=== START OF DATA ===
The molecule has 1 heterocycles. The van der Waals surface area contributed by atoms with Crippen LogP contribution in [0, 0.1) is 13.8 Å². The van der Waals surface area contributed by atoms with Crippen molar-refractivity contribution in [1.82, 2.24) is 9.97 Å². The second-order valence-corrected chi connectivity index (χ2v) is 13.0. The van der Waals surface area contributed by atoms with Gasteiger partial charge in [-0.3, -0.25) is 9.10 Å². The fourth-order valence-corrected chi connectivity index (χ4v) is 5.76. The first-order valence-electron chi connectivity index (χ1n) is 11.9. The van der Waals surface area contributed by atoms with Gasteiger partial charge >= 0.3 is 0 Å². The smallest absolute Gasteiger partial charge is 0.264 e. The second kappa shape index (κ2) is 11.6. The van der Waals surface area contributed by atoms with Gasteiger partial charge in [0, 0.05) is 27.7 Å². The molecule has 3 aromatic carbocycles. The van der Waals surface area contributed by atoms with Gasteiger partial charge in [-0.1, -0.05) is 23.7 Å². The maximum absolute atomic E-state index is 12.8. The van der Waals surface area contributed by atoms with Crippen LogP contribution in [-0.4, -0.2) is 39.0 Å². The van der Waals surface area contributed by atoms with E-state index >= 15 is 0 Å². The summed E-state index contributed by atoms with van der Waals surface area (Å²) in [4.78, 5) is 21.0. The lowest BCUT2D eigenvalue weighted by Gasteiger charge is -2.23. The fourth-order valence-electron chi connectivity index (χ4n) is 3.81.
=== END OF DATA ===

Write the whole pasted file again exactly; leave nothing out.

The molecule has 1 heterocycles. The van der Waals surface area contributed by atoms with Crippen LogP contribution in [0, 0.1) is 13.8 Å². The van der Waals surface area contributed by atoms with Crippen molar-refractivity contribution in [1.82, 2.24) is 9.97 Å². The second-order valence-corrected chi connectivity index (χ2v) is 13.0. The van der Waals surface area contributed by atoms with Gasteiger partial charge in [-0.3, -0.25) is 9.10 Å². The fourth-order valence-corrected chi connectivity index (χ4v) is 5.76. The first-order valence-electron chi connectivity index (χ1n) is 11.9. The van der Waals surface area contributed by atoms with Gasteiger partial charge >= 0.3 is 0 Å². The smallest absolute Gasteiger partial charge is 0.264 e. The second kappa shape index (κ2) is 11.6. The van der Waals surface area contributed by atoms with Gasteiger partial charge in [0, 0.05) is 27.7 Å². The molecule has 3 aromatic carbocycles. The van der Waals surface area contributed by atoms with Gasteiger partial charge in [-0.1, -0.05) is 23.7 Å². The maximum absolute atomic E-state index is 12.8. The van der Waals surface area contributed by atoms with Crippen LogP contribution in [-0.4, -0.2) is 39.0 Å². The van der Waals surface area contributed by atoms with E-state index >= 15 is 0 Å². The summed E-state index contributed by atoms with van der Waals surface area (Å²) in [4.78, 5) is 21.0. The lowest BCUT2D eigenvalue weighted by Gasteiger charge is -2.23. The fourth-order valence-electron chi connectivity index (χ4n) is 3.81.